Six years ago, one of my company’s co-founders said to m,e “we don’t have a TV at our house.” No TV?! I remember feeling surprised at how nonchalant he was when he explained that they just watched shows on the Internet. Fast forward to 2015 and suddenly he looks like a trendsetter as online streaming services and over-the-top (OTT) options emerge as popular alternatives to the costly monthly cable bills. But is this the year that the promise of OTT actually becomes a mainstream consumer reality? Are you really ready to cut that cord?
If the news at this year’s Consumer Electronics Show (CES) is any indication, one can safely assert that OTT has officially arrived and it is easier to experience than ever. Everywhere at the Las Vegas event companies were launching or previewing their OTT plans. Established media players, including HBO, Showtime, and CBS, seemed to acknowledge the change afoot and detailed plans to offer their own standalone online video services this year. Sony even showcased a streaming-only TV service, Playstation Vue, which promises to avoid the long-term commitments that cable companies often demand. And the belle of the CES ball was DISH TV with their Sling TV which took home the award for Best of the Best at the show as well as awards in the Best Home Theater and Best Software categories. This new affordable TV service promises to help consumers “Take Back TV” by providing a collection of live cable TV channels across a variety of devices starting at just $20/month.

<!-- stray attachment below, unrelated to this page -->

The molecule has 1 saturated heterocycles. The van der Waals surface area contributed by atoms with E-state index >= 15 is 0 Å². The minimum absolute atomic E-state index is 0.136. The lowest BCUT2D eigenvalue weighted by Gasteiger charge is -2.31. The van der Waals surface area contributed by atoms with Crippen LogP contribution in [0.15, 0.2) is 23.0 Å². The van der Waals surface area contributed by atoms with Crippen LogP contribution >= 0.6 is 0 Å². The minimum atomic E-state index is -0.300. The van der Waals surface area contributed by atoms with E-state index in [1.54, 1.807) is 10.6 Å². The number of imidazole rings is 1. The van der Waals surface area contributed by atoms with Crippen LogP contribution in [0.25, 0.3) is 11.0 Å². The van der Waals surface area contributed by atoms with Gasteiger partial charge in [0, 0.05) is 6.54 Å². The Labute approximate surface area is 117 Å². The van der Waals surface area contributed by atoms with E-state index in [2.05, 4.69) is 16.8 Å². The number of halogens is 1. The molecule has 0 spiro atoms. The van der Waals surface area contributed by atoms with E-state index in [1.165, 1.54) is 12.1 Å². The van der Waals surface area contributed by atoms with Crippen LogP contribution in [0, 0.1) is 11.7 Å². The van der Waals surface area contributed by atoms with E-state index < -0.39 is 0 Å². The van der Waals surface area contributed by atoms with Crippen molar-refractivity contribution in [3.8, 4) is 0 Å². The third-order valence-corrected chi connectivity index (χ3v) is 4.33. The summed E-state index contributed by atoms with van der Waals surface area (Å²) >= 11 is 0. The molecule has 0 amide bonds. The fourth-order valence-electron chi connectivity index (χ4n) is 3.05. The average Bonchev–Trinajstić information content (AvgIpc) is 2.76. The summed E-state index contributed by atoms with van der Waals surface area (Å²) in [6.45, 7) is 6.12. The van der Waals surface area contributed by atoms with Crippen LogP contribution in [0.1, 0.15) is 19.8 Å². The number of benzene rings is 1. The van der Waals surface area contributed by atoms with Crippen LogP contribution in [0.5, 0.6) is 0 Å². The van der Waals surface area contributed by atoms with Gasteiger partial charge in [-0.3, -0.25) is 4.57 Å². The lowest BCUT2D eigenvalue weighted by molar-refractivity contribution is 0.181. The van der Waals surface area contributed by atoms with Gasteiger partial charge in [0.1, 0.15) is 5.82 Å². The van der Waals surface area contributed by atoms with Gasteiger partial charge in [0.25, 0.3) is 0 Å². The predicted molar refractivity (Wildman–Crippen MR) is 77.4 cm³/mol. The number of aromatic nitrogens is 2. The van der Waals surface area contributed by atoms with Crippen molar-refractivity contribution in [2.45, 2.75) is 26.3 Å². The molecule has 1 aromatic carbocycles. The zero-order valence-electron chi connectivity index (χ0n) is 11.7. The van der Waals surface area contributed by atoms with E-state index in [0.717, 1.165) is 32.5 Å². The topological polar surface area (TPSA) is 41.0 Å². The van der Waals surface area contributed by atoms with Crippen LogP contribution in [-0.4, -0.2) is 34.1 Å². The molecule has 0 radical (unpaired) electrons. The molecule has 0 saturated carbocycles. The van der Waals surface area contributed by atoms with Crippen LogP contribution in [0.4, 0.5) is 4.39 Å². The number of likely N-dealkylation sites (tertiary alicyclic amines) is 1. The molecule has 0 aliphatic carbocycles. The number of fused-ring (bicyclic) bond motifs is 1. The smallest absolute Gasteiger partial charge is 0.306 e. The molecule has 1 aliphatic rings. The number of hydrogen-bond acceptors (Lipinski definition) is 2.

The OTT news didn’t stop there though. Streaming video services like Netflix an Amazon Prime Instant Video also racked up more viewers, as Internet-only shows like House of Cards grew in popularity and award-recognition. Before the month was over, we also saw some technology giants, like Verizon and Overstock.com, hint that they might get into the OTT act as well. In a recent interview with Investor’s Business Daily, Michael Goodman, an analyst at Strategy Analytics said: “Assuming the FCC enables OTT providers as a viable entity, you’re going to see a lot of companies try it. Google could be one.”
With more and more announcements appearing everyday it is clear that the media and entertainment sector is undergoing a technology disruption of epic proportions. What is driving this surge of OTT change? The consumer. According to research firm SNL Kagan, the number of Americans who pay for TV through cable, satellite or fiber services experienced its first full-year decline in 2013 and those losses only grew last year. A recent report by MoffettNathanson Research reports that broadband-only homes have risen to become 2.7% or just over 3 million of the 115 million sample of homes they survey – with many industry leaders arguing that the number in reality is actually closer to 10 million. This trend will likely continue to grow as millennials increasingly refuse to be tied to a single cable provider for their content and long-time cable TV viewers start to ditch their $90/month bills for a bundle of channels in favor of more affordable OTT options.
Image courtesy of Sven Scheuermeier for Unsplash.